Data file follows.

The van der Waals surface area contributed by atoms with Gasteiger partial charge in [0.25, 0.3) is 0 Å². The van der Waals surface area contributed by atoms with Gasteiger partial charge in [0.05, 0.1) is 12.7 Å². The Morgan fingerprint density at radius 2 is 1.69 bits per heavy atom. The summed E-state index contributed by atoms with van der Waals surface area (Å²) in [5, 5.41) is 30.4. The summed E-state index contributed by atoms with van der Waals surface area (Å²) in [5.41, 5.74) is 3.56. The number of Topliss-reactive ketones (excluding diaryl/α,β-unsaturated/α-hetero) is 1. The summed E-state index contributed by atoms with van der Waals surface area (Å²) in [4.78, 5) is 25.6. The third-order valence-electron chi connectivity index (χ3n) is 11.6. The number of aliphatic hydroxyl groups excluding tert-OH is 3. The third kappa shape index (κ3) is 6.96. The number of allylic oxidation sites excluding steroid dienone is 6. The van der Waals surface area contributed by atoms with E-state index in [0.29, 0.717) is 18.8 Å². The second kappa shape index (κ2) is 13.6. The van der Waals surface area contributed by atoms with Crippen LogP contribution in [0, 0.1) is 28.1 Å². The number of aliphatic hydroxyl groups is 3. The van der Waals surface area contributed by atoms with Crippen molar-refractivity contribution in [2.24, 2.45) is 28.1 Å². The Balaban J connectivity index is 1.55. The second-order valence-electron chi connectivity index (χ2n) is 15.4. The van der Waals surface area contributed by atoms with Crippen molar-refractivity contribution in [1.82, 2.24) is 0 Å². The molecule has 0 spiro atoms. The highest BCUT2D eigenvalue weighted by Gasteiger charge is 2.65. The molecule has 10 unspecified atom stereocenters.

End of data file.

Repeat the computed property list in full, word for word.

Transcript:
The van der Waals surface area contributed by atoms with Gasteiger partial charge in [0.25, 0.3) is 0 Å². The van der Waals surface area contributed by atoms with Gasteiger partial charge in [0.05, 0.1) is 12.7 Å². The Morgan fingerprint density at radius 2 is 1.69 bits per heavy atom. The summed E-state index contributed by atoms with van der Waals surface area (Å²) in [5, 5.41) is 30.4. The summed E-state index contributed by atoms with van der Waals surface area (Å²) in [5.41, 5.74) is 3.56. The number of Topliss-reactive ketones (excluding diaryl/α,β-unsaturated/α-hetero) is 1. The summed E-state index contributed by atoms with van der Waals surface area (Å²) in [4.78, 5) is 25.6. The third-order valence-electron chi connectivity index (χ3n) is 11.6. The number of aliphatic hydroxyl groups excluding tert-OH is 3. The third kappa shape index (κ3) is 6.96. The number of allylic oxidation sites excluding steroid dienone is 6. The van der Waals surface area contributed by atoms with E-state index in [0.29, 0.717) is 18.8 Å². The second kappa shape index (κ2) is 13.6. The van der Waals surface area contributed by atoms with Crippen LogP contribution in [0, 0.1) is 28.1 Å². The number of aliphatic hydroxyl groups is 3. The van der Waals surface area contributed by atoms with Crippen molar-refractivity contribution in [2.24, 2.45) is 28.1 Å². The Balaban J connectivity index is 1.55. The second-order valence-electron chi connectivity index (χ2n) is 15.4. The van der Waals surface area contributed by atoms with Crippen molar-refractivity contribution in [1.82, 2.24) is 0 Å². The molecule has 0 spiro atoms. The highest BCUT2D eigenvalue weighted by Gasteiger charge is 2.65. The molecule has 10 unspecified atom stereocenters.